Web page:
It’s not easy to make a recommendation to buy shares of JC Penney (JCP). It seems that each day there is a new reason to question its continued survival, or at least the survival of its CEO, Ron Johnson, who may be as good proof as you can find that the product you’re tasked with selling is what makes you a “retailing genius.” But somehow, despite all of the extraneous stories, including rumored onslaughts by those seeking to drive the company into bankruptcy and speculation that Bill Ackman will have to lighten up on his shares as the battle over Herbalife (HLF) heats up, the share price just keeps chugging along. I think there’s some opportunity to squeeze some money out of ownership by selling some in the money options and hopefully being assigned before earnings are reported the following week.

The Limited (LTD) is about as steady of a retailer as you can find. I frequently like to have shares as it is about to go ex-dividend, as it is this coming week. With only monthly options available, this is one company that I don’t mind committing to for that time period, as it generally offers a fairly low stressful holding period in return for a potential 2-3% return for the month.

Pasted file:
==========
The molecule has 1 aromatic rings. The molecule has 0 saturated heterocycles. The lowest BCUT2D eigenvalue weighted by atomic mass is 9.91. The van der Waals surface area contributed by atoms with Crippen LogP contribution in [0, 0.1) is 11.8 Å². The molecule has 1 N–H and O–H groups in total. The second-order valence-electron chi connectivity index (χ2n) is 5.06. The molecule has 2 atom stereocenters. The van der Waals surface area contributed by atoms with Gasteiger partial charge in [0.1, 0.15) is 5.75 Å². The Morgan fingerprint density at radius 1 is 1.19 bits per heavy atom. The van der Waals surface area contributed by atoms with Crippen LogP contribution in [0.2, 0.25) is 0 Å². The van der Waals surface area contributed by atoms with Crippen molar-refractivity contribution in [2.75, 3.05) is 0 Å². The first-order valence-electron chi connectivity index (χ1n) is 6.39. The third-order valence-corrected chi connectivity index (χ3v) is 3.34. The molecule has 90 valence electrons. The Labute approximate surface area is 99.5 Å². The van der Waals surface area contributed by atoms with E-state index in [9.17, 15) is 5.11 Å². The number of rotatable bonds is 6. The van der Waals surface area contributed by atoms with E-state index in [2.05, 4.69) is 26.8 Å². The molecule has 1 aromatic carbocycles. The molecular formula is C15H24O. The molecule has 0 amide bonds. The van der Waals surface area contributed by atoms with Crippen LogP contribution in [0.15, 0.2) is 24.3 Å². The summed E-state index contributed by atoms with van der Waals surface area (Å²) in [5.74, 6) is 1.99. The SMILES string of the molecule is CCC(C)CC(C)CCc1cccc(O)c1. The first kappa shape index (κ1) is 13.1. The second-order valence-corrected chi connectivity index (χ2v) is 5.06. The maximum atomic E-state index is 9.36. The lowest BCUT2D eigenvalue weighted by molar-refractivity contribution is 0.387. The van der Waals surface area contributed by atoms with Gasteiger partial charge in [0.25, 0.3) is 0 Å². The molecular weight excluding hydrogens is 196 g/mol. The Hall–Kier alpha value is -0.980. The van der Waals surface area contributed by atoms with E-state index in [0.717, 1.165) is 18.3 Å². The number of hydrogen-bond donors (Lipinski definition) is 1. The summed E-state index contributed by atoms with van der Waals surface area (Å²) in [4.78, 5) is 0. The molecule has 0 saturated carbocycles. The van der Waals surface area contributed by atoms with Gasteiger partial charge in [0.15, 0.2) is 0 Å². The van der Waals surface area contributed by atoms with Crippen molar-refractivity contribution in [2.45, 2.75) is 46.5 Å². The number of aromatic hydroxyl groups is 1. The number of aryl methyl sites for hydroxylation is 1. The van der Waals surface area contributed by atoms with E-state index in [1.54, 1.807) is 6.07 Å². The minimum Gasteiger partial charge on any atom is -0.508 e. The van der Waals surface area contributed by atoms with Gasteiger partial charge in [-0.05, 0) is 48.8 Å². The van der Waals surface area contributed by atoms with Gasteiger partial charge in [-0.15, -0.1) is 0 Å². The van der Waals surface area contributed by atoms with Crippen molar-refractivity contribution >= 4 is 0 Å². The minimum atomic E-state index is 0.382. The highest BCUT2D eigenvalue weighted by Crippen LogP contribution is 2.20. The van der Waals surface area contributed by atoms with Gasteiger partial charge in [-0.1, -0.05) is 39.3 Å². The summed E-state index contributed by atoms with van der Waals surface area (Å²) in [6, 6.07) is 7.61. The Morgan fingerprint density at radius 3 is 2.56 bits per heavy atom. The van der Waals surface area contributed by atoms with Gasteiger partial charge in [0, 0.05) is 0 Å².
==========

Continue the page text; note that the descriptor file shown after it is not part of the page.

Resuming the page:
While perhaps one may make a case that Friday’s late sell-off on the leak of a Wal-Mart (WMT) memo citing their “disastrous” sales might extend to some other retailers, it’s not likely that the thesis that increased payroll taxes was responsible, also applied to The Limited, or other retailers that also suffered a last hour attack on price. Somehow that perspective was lacking when fear was at hand.

McGraw Hill (MHP) has gotten a lot of unwanted attention recently. If you’re a believer in government led vendettas then McGraw Hill has some problems on the horizon as it’s ratings agency arm, Standard and Poors, raised lots of ire last year and is being further blamed for the debt meltdown 5 years ago. It happens to have just been added to those equities that trade weekly calls and it goes ex-dividend this week. In return for the high risk, you might get am attractive premium and a dividend and perhaps even the chance to escape with your principal intact.

I haven’t owned shares of Abercrombie and Fitch (ANF) for a few months. Shares have gone in only a single direction since the last earnings report when it skyrocketed higher. With that kind of sudden movement and with continued building on that base, you have to be a real optimist to believe that it will go even higher upon release of earnings.